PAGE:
As Pakistan’s moves towards its Fiscal Budget 2020-21, likely to perhaps be the most difficult since its inception, ironically the national economic management seems to be in complete disarray. An absence of economic leadership, lack of coordination amongst various ministries, no clear-cut vision or direction to take the economy forward and the sheer inability to proactively deal with looming economic issues seems to rule the roost – a game of shadows on who really is in-charge! If one was to ask for an organogram on the basis of which Pakistan’s economy is currently managed, one is sure the government itself would struggle to provide one.

A web of ministers, advisors, special advisors, consultants, friends, tigers, etc. who – what to talk about working in tandem underneath a controlling authority – are in fact a bunch of individuals on the loose, operating in an environment of disconnect, holding portfolios non-commensurate to respective abilities, overlooking multiple posts that either bear no intra portfolio synergies or in some cases simply victims of neglect owing to frequent changes in persons managing those portfolios, resulting in an inefficient management structure that in essence fails to clearly identify where the authority ultimately rests.

In the process no one truly feels responsible and is willing to take the blame in case of a mishap, be it be an air crash, a sugar price debacle, IPP oversights, a pest/locust attack, mishandled or expensive borrowings/deposits, negotiating of an ill-conceived front-loaded IMF programme that borders on coercion rather than support – the list goes on. As if this confusion and uncertainty was not bad enough, the appointments or human resource choices seem even more intriguing. Whatever happened to the lofty claims of merit, track record, finding the best experts and appointing only those personnel who have their interests aligned at home instead of abroad?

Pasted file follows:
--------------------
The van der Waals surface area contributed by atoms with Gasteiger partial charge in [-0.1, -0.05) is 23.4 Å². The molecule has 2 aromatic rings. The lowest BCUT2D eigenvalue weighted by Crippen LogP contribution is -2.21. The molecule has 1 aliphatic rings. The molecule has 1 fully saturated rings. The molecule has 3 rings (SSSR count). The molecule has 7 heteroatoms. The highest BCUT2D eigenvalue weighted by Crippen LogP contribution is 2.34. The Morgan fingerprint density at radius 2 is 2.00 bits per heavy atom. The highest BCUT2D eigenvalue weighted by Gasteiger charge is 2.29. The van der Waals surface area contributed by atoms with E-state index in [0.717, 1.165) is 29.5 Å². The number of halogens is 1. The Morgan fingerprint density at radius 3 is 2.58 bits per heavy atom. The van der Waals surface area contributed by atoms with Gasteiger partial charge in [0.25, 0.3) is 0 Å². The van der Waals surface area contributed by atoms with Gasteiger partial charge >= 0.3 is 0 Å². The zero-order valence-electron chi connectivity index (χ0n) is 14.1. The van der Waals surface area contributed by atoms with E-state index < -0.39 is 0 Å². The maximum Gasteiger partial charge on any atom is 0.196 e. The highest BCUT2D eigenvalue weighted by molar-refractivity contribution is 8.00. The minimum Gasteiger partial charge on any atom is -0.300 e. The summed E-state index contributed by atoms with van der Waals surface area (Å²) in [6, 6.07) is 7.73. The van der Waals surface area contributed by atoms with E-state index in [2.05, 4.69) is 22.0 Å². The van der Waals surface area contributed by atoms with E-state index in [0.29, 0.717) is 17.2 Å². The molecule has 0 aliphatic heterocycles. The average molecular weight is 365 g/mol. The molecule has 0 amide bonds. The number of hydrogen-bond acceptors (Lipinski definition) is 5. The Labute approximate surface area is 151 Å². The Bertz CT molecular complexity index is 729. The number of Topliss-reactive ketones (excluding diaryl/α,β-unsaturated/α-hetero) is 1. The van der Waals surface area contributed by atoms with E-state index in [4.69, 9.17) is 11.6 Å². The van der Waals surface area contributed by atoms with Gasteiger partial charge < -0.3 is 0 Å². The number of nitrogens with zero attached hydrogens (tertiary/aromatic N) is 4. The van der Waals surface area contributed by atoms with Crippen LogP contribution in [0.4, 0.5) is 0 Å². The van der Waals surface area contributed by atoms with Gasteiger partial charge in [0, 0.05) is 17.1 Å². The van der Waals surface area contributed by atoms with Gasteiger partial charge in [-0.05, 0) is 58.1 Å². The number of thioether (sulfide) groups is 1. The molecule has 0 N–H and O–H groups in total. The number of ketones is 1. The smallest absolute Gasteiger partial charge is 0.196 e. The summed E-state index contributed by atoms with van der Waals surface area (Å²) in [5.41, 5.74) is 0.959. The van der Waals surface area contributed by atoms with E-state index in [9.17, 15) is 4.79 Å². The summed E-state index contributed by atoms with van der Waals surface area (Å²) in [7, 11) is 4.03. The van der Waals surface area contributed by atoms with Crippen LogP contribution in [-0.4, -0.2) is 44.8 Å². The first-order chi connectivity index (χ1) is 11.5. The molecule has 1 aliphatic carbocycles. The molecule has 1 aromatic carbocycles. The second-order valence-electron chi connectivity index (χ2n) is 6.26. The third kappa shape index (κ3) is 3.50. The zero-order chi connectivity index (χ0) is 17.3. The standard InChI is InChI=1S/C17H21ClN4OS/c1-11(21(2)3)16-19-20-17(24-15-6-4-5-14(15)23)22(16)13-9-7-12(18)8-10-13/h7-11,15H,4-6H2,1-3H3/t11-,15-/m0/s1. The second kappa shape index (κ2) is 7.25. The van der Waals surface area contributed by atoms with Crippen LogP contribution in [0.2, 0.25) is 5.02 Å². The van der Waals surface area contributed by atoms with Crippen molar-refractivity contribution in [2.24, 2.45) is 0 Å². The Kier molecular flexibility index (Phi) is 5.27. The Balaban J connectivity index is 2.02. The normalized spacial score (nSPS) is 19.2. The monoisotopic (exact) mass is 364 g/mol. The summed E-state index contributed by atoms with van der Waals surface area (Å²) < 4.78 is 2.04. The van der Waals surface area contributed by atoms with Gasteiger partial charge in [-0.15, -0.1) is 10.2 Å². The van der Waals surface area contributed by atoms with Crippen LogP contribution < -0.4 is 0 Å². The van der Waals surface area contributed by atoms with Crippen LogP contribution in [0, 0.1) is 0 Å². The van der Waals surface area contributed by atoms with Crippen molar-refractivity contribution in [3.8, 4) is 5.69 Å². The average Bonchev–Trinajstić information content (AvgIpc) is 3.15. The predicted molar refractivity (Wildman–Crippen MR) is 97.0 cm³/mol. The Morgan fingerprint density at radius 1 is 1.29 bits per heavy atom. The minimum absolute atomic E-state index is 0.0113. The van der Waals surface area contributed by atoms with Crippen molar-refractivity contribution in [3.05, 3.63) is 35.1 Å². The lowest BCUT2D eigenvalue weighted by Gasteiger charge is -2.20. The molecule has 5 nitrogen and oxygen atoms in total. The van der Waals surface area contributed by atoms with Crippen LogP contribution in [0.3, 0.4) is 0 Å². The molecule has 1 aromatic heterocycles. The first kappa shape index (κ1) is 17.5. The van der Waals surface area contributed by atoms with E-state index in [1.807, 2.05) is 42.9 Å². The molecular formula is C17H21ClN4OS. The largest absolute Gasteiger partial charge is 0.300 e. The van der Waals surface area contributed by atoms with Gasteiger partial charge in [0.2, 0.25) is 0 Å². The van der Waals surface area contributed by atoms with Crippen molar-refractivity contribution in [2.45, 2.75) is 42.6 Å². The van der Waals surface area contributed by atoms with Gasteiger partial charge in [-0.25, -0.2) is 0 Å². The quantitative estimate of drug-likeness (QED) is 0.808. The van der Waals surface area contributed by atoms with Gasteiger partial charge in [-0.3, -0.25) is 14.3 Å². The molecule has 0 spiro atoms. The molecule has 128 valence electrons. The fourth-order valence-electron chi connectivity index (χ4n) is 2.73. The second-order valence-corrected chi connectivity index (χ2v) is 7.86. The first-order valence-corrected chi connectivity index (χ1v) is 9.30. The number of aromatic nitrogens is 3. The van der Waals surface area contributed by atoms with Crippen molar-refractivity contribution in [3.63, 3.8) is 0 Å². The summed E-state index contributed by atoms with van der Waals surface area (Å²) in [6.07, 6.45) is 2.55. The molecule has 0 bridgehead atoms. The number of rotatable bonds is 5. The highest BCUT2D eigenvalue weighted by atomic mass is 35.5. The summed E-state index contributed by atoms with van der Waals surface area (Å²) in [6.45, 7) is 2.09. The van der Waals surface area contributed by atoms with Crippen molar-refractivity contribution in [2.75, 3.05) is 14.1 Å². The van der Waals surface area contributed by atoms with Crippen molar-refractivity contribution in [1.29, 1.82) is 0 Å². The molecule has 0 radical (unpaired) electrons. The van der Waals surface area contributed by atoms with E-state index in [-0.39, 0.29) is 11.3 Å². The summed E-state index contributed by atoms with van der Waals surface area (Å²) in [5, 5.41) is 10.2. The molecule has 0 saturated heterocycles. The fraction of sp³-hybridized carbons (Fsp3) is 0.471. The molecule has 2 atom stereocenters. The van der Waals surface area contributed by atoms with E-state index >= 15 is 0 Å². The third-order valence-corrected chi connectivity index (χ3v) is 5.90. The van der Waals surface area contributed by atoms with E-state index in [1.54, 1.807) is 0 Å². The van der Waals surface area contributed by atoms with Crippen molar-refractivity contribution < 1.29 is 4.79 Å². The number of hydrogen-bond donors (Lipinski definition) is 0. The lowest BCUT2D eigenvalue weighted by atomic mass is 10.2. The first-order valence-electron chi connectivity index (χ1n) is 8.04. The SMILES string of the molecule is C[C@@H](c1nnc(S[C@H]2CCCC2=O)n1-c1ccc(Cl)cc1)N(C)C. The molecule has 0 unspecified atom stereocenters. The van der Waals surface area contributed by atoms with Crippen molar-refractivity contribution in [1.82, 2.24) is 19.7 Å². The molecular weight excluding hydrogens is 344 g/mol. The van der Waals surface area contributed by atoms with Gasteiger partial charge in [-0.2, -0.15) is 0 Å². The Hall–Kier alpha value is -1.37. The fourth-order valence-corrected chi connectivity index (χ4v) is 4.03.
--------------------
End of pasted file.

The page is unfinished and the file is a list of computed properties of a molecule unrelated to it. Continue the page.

Anyway, back to the budget, where people are beginning to get concerned about what really is in store and on whether this economic team is even capable of grappling with the kind of economic challenges that face Pakistan today? The negative effects from the COVID-19 pandemic are already beginning to unravel tangibly whereby now it is quite evident that growth is going to be negative (may be to the extent of –ve1.50 percent), Pak Rupee is once again beginning to slide, domestic consumption has slumped by almost one-third resulting in reduced revenue collection by almost an identical percentage, and pressure on the external account is building due to rapidly falling exports and home remittances. Just to put things in perspective, exports month-on-month in a year to year comparison fell by about 70 percent in the last two months and nearly 30 percent foreign Pakistani workers officially reported that they have lost their jobs, something which is bound to adversely affect home remittances in the coming months.

Given our young population and a high population growth rate, Pakistanis need almost 2.50 million new jobs every year, something that can only be catered to by hitting a growth rate of +7 percent. However, on the contrary, it appears that even by conservative estimates nearly 1.20 million jobs instead stand eroded since January 2020 to date.